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Understanding the lifecycle of an iOS app

lifecycle of an iOS app

    7 octobre 2019 à 13:21:00

    An iOS app follows a typical lifecycle. In the beginning, the app is simply an executable; it’s not running, lying patiently in wait for a user to click its icon. When the app starts, it goes through numerous initialization steps. During this transitory period, the app is in the inactive state. The app is indeed running (and in the foreground) but will not receive events, so it can’t interact with anything during this time. The app then transitions to the active state. Now, the app is making merry, and you and the app are making sweet music together. This active state is the app’s useful state. 
    At some point — mostly when another app starts, say, a phone that’s triggered by an incoming call — the iOS runtime will put your app in the background. At this point, the app is in the background state. Most apps stay in this state for a short time before being suspended. However, an app could request extra time to complete some processing (such as saving its state into a file for use the next time it starts). Also, an app meant to run in the background will enter and stay in this state. Note that apps in the background can and do receive events, even though they don’t have a visible user interface. learn more from the ios app development course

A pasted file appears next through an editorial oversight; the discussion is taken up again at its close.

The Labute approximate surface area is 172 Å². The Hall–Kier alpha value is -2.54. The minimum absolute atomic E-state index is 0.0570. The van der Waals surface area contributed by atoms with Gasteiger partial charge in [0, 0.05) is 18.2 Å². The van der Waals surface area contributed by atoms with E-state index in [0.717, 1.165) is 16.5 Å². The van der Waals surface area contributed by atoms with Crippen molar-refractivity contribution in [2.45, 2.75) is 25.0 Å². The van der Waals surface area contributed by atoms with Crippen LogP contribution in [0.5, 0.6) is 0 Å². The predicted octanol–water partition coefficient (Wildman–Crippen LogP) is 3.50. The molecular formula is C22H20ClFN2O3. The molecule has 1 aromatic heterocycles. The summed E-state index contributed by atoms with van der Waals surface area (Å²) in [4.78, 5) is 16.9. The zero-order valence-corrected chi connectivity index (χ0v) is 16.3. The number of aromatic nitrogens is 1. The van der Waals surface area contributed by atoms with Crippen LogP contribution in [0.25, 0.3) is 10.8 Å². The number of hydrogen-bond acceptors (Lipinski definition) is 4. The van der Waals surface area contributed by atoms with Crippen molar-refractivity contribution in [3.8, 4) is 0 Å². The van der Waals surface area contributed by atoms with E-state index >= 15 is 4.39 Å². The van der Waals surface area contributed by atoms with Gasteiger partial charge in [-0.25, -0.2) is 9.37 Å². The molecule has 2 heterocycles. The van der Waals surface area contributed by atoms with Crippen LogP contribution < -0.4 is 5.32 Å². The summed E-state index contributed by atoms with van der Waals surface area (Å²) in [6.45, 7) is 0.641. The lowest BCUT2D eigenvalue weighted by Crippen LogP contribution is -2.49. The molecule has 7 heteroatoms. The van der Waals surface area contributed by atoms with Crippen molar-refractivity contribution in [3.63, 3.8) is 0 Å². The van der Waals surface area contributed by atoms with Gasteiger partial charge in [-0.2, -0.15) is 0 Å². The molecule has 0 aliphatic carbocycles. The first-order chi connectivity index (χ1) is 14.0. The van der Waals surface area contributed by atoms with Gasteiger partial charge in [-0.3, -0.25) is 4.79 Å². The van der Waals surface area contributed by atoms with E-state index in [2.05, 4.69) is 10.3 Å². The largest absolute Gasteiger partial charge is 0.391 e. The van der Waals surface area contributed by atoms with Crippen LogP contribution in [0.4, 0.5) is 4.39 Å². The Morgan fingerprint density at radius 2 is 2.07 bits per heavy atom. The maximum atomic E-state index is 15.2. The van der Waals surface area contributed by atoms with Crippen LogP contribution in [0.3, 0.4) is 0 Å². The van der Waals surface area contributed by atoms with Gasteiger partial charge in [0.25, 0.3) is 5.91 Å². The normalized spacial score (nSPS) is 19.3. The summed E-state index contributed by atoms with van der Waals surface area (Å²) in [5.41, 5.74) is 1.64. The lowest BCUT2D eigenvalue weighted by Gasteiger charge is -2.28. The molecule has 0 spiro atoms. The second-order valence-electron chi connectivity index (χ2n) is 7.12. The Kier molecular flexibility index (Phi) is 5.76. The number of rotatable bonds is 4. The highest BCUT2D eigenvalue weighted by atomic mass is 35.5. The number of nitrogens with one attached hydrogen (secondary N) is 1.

An app in the suspended state isn’t running code; however, it is using power and the processor. The system moves an app to this state whenever it needs to further conserve resources and does so without notifying the app. If memory runs low, the system may purge the app to create more space.
    1. After the first initialization of the app, appDidFinishLaunchingWith Options is called, which in turn invokes the portion of the app’s code that sets up its user interface.  The user then sees the app. The app now sits in an event loop, where it waits for user interactions. 
       2.  When a user interacts with the app, an event is triggered,    and a callback method tied to the event is invoked. Most often, the callback method consists of code written by the app’s developer, although it could be reusable code provided as part of the iOS framework. 
    3. Once the callback method is done, the app goes back to its event loop. This sequence of actions (of events triggering callback methods) proceeds until the app receives an event that causes it to either shut down or go into the background state.
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    Understanding the lifecycle of an iOS app

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